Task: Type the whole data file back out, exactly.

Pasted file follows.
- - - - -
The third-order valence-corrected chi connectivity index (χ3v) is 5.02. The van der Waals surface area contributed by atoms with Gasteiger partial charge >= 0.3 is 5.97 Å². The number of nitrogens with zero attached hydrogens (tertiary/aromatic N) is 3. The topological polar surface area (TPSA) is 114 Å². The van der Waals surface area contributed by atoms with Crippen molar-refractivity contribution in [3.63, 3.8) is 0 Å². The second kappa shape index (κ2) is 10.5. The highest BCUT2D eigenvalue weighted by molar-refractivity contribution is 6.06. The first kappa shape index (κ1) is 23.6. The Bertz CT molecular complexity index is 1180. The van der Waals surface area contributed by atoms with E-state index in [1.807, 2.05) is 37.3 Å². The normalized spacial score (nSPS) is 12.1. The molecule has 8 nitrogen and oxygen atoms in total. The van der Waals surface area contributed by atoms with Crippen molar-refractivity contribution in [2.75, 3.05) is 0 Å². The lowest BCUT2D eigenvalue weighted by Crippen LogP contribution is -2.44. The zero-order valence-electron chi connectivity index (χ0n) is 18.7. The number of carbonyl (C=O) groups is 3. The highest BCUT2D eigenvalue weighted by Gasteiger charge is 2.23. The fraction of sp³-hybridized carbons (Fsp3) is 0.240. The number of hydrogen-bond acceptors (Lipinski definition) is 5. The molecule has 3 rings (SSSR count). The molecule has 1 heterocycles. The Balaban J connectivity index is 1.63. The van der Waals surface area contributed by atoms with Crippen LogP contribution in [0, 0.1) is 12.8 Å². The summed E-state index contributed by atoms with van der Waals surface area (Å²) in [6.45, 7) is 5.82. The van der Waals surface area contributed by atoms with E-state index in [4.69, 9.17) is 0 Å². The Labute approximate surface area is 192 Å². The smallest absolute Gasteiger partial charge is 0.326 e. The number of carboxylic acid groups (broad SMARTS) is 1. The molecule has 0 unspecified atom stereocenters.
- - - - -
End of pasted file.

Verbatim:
The third-order valence-corrected chi connectivity index (χ3v) is 5.02. The van der Waals surface area contributed by atoms with Gasteiger partial charge >= 0.3 is 5.97 Å². The number of nitrogens with zero attached hydrogens (tertiary/aromatic N) is 3. The topological polar surface area (TPSA) is 114 Å². The van der Waals surface area contributed by atoms with Crippen molar-refractivity contribution in [3.63, 3.8) is 0 Å². The second kappa shape index (κ2) is 10.5. The highest BCUT2D eigenvalue weighted by molar-refractivity contribution is 6.06. The first kappa shape index (κ1) is 23.6. The Bertz CT molecular complexity index is 1180. The van der Waals surface area contributed by atoms with E-state index in [1.807, 2.05) is 37.3 Å². The normalized spacial score (nSPS) is 12.1. The molecule has 8 nitrogen and oxygen atoms in total. The van der Waals surface area contributed by atoms with Crippen molar-refractivity contribution in [2.75, 3.05) is 0 Å². The lowest BCUT2D eigenvalue weighted by Crippen LogP contribution is -2.44. The zero-order valence-electron chi connectivity index (χ0n) is 18.7. The number of carbonyl (C=O) groups is 3. The highest BCUT2D eigenvalue weighted by Gasteiger charge is 2.23. The fraction of sp³-hybridized carbons (Fsp3) is 0.240. The number of hydrogen-bond acceptors (Lipinski definition) is 5. The molecule has 3 rings (SSSR count). The molecule has 1 heterocycles. The Balaban J connectivity index is 1.63. The van der Waals surface area contributed by atoms with Crippen LogP contribution in [0, 0.1) is 12.8 Å². The summed E-state index contributed by atoms with van der Waals surface area (Å²) in [6.45, 7) is 5.82. The van der Waals surface area contributed by atoms with E-state index in [4.69, 9.17) is 0 Å². The Labute approximate surface area is 192 Å². The smallest absolute Gasteiger partial charge is 0.326 e. The number of carboxylic acid groups (broad SMARTS) is 1. The molecule has 0 unspecified atom stereocenters.